DTIC per 42 days (2 x 21 day cycles) costs £110.92, with additional intravenous
administration costs.
Potential or intended impact – speculative
; Reduced morbidity
Quicker or more accurate
; Reduced mortality or increased
Earlier identification of disease
; Improved quality of life for
patients and/or carers
Increased use e.g. length of stay,
Service reorganisation required
out-patient visits
; Decreased use: reduced out-patient treatment.
Staff or training required
; Increased unit cost compared to
Increased costs: capital
investment needed
New costs:
April 2007
Increased costs: more patients
coming for treatment
; Savings: oral formulation
(intended to replace current inpatient intravenous treatment)
National Horizon Scanning Centre
News on emerging technologies in healthcare
NICE Guidance on Cancer Services. Improving outcomes for people with skin tumours including melanoma,
the manual. National Collaborating Centre for cancer, February 2006.
NICE Guidance on Cancer Services. Improving supportive and palliative care for adults with cancer, March
Scottish Intercollegiate Guidelines Network (SIGN): Cutaneous melanoma – a national clinical guideline. No.
72, published July 2003, updated February 2004.
Roberts DLL, Anstey AV, Barlow RJ et al. On behalf of the British Association of Dermatologists and the
Melanoma Study Group. UK guildelines for the management of cutaneous melanoma. Br J Dermatol 2002;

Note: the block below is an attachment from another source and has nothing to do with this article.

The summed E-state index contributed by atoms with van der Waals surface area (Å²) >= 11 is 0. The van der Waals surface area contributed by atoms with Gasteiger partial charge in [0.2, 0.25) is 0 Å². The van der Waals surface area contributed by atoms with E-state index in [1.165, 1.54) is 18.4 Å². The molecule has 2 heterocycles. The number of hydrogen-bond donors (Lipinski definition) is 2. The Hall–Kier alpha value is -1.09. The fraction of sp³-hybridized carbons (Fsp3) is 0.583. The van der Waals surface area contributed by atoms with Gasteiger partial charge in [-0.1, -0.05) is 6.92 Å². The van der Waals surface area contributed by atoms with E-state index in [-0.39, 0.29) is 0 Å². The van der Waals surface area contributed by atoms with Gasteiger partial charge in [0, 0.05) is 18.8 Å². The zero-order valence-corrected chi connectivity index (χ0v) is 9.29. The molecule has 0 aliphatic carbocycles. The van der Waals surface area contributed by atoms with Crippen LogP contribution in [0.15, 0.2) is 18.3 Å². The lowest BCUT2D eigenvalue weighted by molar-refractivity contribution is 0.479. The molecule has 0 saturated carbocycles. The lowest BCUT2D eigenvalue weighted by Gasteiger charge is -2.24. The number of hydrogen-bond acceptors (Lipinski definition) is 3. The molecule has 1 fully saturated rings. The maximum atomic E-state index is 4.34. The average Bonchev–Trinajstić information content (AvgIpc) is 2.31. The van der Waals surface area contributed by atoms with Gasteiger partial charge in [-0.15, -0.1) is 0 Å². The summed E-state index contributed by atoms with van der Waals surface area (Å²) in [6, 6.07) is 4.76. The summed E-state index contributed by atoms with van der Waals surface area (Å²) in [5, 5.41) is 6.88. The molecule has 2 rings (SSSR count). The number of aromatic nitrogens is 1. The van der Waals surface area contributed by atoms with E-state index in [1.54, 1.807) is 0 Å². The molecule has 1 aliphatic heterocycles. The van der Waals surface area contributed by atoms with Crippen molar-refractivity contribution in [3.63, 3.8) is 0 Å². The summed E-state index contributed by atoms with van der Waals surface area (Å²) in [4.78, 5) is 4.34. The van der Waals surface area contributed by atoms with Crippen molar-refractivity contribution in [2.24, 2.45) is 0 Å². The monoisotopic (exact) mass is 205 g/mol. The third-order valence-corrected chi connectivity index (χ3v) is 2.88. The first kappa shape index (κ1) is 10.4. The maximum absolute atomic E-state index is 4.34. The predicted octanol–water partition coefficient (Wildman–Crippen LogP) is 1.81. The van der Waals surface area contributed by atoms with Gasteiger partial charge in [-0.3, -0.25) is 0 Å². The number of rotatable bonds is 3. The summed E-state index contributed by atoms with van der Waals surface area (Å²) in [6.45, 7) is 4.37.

146: 7-127.
Quirt I, Verma S, Petrella K, et al. Temozolomide for the treatment of metastatic melanoma: a clinical practice
guideline for the Program in Evidence-Based Care and Cancer Care Ontario, March 2006.
Office of National Statistics (ONS): 2004 incidence data and 2005 mortality data for ICD code C43. Available
at www.statistics.gov.uk/
Balch CM, Soong S-J, Gershenwald JE et al. Prognostic factors analysis of 17,600 melanoma patients:
validation of the American Joint Committee on Cancer melanoma staging system. J Clin Oncol 2001; 19 (16):
Middleton MR, Grob JJ, Aaronson N, et al. Randomized phase III study of temozolomide versus dacarbazine in
the treatment of patients with advanced metastatic malignant melanoma. J Clin Oncol 18 (1) 2000; 15:158-166.
Lee ML, Tomsu K & Von Eschen KB. Duration of survival for disseminated malignant melanoma: results of a
meta-analysis. Melanoma Research 2000; 10(1): 81-92.
Sasse AD, Sasse EC, Clark LG et al. Chemoimmunotherapy versus chemotherapy for metastatic malignant
melanoma. Cochrane Database of Systematic Reviews 2007, Issue 1, Art No. CD005413. DOI
Huncharek M, Caubet JF & McGarry R. Single-agent DTIC versus combination therapy with or without
immunotherapy in metastatic melanoma: a meta-analysis of 3,273 patients from 20 randomised trials.
Melanoma Research. 2001; 11(1): 75-81.
The National Horizon Scanning Centre is a constituent of the NHS National
Institute for Health Research and is managed under contract from the
Department of Health's R&D Division.
The views expressed in NHSC publications are those of the author(s). They are not
necessarily shared by the Department of Health and should not be taken
as representing Government policy.
The National Horizon Scanning Centre,
Department of Public Health and Epidemiology
University of Birmingham, Edgbaston, Birmingham, B15 2TT, England
Tel: +44 (0)121 414 7831 Fax +44 (0)121 414 2269
April 2007